North American Customer Service Management Association

Support for Contact Center Professionals

Step 5 Agent Turnover

Turnover in contact centers is higher than any other industry; rates can go as high has 80%. Agent attrition has an enormous impact on contact centers bottom lines, morale and customer satisfaction.

Turnover is the result of many issues; everyone claims “he is not the right fit”, the competition is paying more and has more robust benefits, and the number one reason for leaving is issues with immediate supervisors. And unique to contact centers is the lack of mobility for agents within the company. If the company is headquartered elsewhere, employees feel dead-ended with job career and advancement.

While these are all good reasons why agents leave, has anyone looked at the actual job itself? It is a tough job! It is extremely difficult to sit in a small space on top of another agent, repeating the same disclosures, asking the same questions over and over, and selling the same upgrade all in a very stressful environment. Is the free pizza the site manager sprung for going to make them feel less tired? Less stressed? How about the balloons tied to the agents’ desk? Do they really make agents feel less tension and anxiety?

Making the agent’s job easier and more bearable starts with automating tasks. What can you do to make agents feel better about showing up? How can you turn a boring job into an interesting job? For example, the disclosures that are the same can be prerecorded and played by the agent. Much like the airlines playing the safety video instead of having flight attendants go through the painful process of showing how to fasten a seatbelt. Prerecorded disclosures are much more professional, pleasant to listen to and offer a refreshing voice for the caller.

Take the stress out of the job by automating steps integrating the CRM and contact center platform. Create online forms and fill in the blank forms that make processes error-proof. Once integrated these forms will automatically update other systems, minimizing the number of applications agents are required to work in and therefore learn and master. Are agents forgetting after-call notes? How about a screen pop or CTI; agents can’t fail to miss it. These types of automations help agents meet expectations. When agents succeed in doing their jobs they stick around.

When agents show up every day they want to do a great job for the company and for the customer. Agents want to be successful. Nothing impedes this more then when the agent’s tools are broken, outdated or cumbersome. Today’s entry-level contact center agent grew up on electronic games and has a higher level of expectation of what is fast and fun. If you are running an old application that is cumbersome, slow, and has the black DOS screen it is not fun to use nor easy to learn. Does that system have limitations preventing the agent from doing his job; creating frustration and stress? Stress is the number one reason for absenteeism. Does the agent need to login to multiple applications to perform a simple function and 10 extra minutes to talk times? Do you have applications that are constantly not working and agents need to use work-arounds? Broken tools are de-motivators and morale busters. Broken tools add frustration and stress because the agent can’t do the best job he knows he can to do service the customer. He just wants to go home at the end of the day knowing he did a good job.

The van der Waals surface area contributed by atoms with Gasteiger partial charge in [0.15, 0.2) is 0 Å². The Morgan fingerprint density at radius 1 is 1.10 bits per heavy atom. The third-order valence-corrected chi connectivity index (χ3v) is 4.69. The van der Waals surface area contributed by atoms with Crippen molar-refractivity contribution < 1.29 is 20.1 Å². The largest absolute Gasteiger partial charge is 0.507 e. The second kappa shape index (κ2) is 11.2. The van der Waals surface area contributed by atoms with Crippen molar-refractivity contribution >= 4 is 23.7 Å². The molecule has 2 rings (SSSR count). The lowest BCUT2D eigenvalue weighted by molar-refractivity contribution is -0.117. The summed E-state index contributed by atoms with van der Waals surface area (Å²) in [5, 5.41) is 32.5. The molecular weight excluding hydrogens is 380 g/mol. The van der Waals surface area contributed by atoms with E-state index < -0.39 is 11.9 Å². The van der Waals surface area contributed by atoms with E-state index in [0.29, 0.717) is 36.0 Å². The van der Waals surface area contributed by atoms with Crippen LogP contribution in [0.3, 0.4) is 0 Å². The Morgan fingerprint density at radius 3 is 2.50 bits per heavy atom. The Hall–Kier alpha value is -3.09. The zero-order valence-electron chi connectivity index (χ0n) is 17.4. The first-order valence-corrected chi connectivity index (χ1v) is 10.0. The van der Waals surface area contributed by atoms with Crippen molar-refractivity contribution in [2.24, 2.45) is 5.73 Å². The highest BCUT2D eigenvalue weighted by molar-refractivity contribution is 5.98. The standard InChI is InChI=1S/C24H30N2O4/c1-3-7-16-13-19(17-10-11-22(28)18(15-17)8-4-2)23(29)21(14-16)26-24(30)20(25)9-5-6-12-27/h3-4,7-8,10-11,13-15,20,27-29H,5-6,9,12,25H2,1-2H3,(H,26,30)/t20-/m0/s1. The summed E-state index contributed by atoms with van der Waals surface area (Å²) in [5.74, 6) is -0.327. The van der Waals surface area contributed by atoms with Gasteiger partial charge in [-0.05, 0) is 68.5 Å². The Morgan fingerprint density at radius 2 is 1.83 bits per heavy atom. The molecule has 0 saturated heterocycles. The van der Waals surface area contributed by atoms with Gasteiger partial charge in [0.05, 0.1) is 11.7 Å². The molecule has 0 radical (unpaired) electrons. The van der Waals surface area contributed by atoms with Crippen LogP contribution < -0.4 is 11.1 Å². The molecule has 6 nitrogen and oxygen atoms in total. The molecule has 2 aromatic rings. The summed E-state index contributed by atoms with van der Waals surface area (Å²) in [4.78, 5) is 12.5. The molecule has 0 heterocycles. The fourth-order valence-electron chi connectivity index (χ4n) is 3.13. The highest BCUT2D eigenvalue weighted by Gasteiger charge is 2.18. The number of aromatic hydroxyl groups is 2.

Agents get satisfaction when they can easily and successfully satisfy the customer. Survey after survey shows that money is not the end all to job satisfaction. To make the job less stressful and easier start listening to agents for input. W. Edwards Deming walked the manufacturing floor to listen to production line workers’ ideas. Job satisfaction isn’t always about money and benefits; it is more intrinsic. Agents work the phones daily and thus see opportunities for improvement. They can share ideas about how and what to automate and how to make things run better. Agents want the satisfaction of being heard. “If you hear me you value you me. If you put my suggestions into practice you value me. If you make the job easier, you value me.” Employees desire to succeed and want to contribute to the company’s success. Listen and implement employee process improvement suggestions.


Don’t be afraid to let go. Fire the underperformers. Underperformers dominate supervisor’s time, energy and resources pretending to improve only to end up being terminated.
Recognize and reward in real-time. Celebrate an agent’s success by making it social and tangible.

Take the Next Step!

There are numerous retention strategies that focus on the recruiting process, compensation, recognition and other “feel good” games and parties intended to make it a great place to work. Change your focus from trying to change the environment to focusing on making the job less stressful and more interesting.

Today’s contact center platforms and CRMs can automate many of the mundane tasks that agents have to repeat over and over. Use technology to create processes that makes agents successful and engaged. Don’t delay in making these kinds of changes, the sooner your agents feel good about their jobs the less likely they will quit. Make your place a great place to work.

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The North American Customer Service Management Association (NACSMA) assists Service Center professionals with improving the delivery of Customer Care to their clients by providing a collaborative networking approach to operational issues.